It's only September but Nigerians are already dreading Christmas. For years, the holiday season has been marred by paralysing fuel shortages, grinding business to a halt.
"Every December, I guarantee you, fuel scarcity will happen," said a barber in the prosperous Ikoyi district in Lagos, the country's commercial hub.
It wasn't supposed to be this way.
When he became president in 2015, Muhammadu Buhari appointed himself oil minister and vowed to end the shortages, the result of an inefficient and graft-riddled fuel subsidy scheme.
But raising the price of fuel at the pump turned out to be politically explosive so he agreed to compromise.
Instead, he cut out the fuel marketers, effectively making the state-run Nigerian National Petroleum Corporation (NNPC) the sole importer of fuel.
Supporters say the strategy is fortifying the country against future shortages but opponents believe it makes the NNPC more opaque and susceptible to graft.
The subsidy bill has spiked and as February elections approach, questions are being asked about the government's management of oil sales and earnings.
"Dramatically is not quite the word, it's astronomically rising," said Cheta Nwanze, research head at SBM Intelligence, a Lagos-based advisory firm. "It's dangerously unsustainable.
"The NNPC is seen as a piggy bank for whoever occupies the presidency. We were promised more transparency in the operations of the NNPC and that has not been delivered.
"Now it's all in little black books."
The fuel subsidy scheme has been described as a sprawling web of patronage and mismanagement, a microcosm of the dysfunction in modern Nigeria.
Despite being Africa's largest oil producer, churning out some two million barrels a day, OPEC member Nigeria doesn't have fully working refineries and actually imports the bulk of its fuel.
The fuel is sold at a subsidised rate of around 145 naira ($0.40, 0.34 euros) per litre -- half the price in neighbouring Benin.
Cheap fuel may keep voters happy but marketers have previously overcharged the state for fuel, then turned around to sell the cut-rate petrol at a profit to neighbouring countries.
Marketers have stopped fuel imports when the government owed them outstanding subsidy payments, causing shortages that bring the country to a standstill.
Under Buhari's new configuration, the NNPC imports the bulk of the petrol then absorbs the subsidy into its operational costs as "under recovery". Critics say that is problematic.
"The NNPC is not subject to any form of direct oversight," said Abel Akeni from BudgIT, a civil society group focusing on transparency.
"There is a real concern that the money could be redirected. There is no breakdown of who is receiving what amount. One thing we are certain of is something is not right."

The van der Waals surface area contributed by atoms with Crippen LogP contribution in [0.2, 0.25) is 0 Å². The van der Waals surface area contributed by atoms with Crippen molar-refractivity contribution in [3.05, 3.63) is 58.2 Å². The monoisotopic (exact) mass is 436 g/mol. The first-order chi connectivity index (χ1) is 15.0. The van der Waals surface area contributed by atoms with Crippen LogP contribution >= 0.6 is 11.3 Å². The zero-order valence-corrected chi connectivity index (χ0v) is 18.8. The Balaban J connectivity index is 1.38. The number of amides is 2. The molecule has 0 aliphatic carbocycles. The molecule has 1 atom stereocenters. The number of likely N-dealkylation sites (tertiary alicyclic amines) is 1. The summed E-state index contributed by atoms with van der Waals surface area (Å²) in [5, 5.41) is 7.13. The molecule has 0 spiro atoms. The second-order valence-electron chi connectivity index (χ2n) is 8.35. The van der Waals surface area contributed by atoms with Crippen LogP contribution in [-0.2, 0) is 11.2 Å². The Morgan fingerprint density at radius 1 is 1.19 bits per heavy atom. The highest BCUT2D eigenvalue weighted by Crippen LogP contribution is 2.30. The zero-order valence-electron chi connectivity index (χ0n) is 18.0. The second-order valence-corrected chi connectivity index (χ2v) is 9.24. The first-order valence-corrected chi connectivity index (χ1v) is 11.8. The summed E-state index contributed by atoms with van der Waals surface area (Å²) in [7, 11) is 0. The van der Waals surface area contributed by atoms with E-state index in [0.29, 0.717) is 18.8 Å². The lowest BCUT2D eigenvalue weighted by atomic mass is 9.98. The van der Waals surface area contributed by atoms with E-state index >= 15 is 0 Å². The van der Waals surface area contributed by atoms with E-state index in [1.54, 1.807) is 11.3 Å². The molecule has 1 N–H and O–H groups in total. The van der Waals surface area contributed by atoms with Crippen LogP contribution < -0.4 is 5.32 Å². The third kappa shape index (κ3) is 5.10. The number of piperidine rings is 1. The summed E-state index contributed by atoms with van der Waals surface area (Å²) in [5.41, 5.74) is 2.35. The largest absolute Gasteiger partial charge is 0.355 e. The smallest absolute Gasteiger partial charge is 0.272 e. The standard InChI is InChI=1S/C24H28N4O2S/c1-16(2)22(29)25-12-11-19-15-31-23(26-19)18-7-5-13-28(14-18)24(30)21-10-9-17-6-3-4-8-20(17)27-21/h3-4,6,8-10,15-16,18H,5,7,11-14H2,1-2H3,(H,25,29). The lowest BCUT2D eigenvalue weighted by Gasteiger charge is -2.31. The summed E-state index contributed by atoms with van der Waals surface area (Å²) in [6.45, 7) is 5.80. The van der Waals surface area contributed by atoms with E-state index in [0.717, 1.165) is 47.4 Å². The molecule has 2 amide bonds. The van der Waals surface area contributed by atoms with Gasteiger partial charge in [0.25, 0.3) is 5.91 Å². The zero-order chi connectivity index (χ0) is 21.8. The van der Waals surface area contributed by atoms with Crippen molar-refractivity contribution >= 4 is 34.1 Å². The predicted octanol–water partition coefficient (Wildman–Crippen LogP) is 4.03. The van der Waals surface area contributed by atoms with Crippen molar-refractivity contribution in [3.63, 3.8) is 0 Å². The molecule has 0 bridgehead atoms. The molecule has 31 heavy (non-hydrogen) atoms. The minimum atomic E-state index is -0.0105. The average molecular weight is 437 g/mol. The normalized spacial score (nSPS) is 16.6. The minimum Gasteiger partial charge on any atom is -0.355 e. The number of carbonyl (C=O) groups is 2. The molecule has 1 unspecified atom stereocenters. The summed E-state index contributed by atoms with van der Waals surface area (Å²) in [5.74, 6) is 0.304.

According to the latest NNPC data obtained by AFP, in April the company paid $215 million in under-recovery -- nearly five times as much as the $46 million six months earlier in November.
The numbers appear to be climbing higher. In May, the under-recovery amount hit $245 million.
That approaches an estimate floated by junior oil minister Emmanuel Ibe Kachikwu, who reportedly said in April that Nigeria was spending $321 million monthly -- or $3.9 billion annually -- on subsidy payments.
He later denied making the remark.
The bill is beginning to rival that spent during the so-called subsidy scam during former President Goodluck Jonathan's tenure five years ago, when the subsidy payments came to $5 billion, the NNPC reported in a January 2018 presentation to the Senate.
NNPC spokesman Ndu Ughamadu did not answer repeated requests for comment.
The company has said the sudden increase is a result of increasing its petrol importation, higher oil prices and fuel smuggling.
But many aren't convinced. In June, the former finance minister Kemi Adeosun said remittances from the NNPC to the national treasury were "unacceptable".
Political opponents are more direct.
Lawmakers said in July there was an "urgent need" to investigate the NNPC shortfall, saying it was "likely as a result of some individuals not doing what they are supposed to".
They have reason to be suspicious.
In 2014, for example, the then-central bank governor Lamido Sanusi alleged the NNPC had failed to remit $20 billion in oil revenue over an 18-month period in the years before.
The previous government disputed the figure and Sanusi was suspended from his post in what was seen as a politically motivated decision.
A long-term solution to the subsidy sinkhole would be to introduce a more flexible pricing system, said Nigerian economist Nonso Obikili.
That would mean the price at the pump isn't subject to fluctuations in the global price of crude and make it immune from government manipulation.
"But that's where the government struggles," said Obikili. "There's too many vested interests."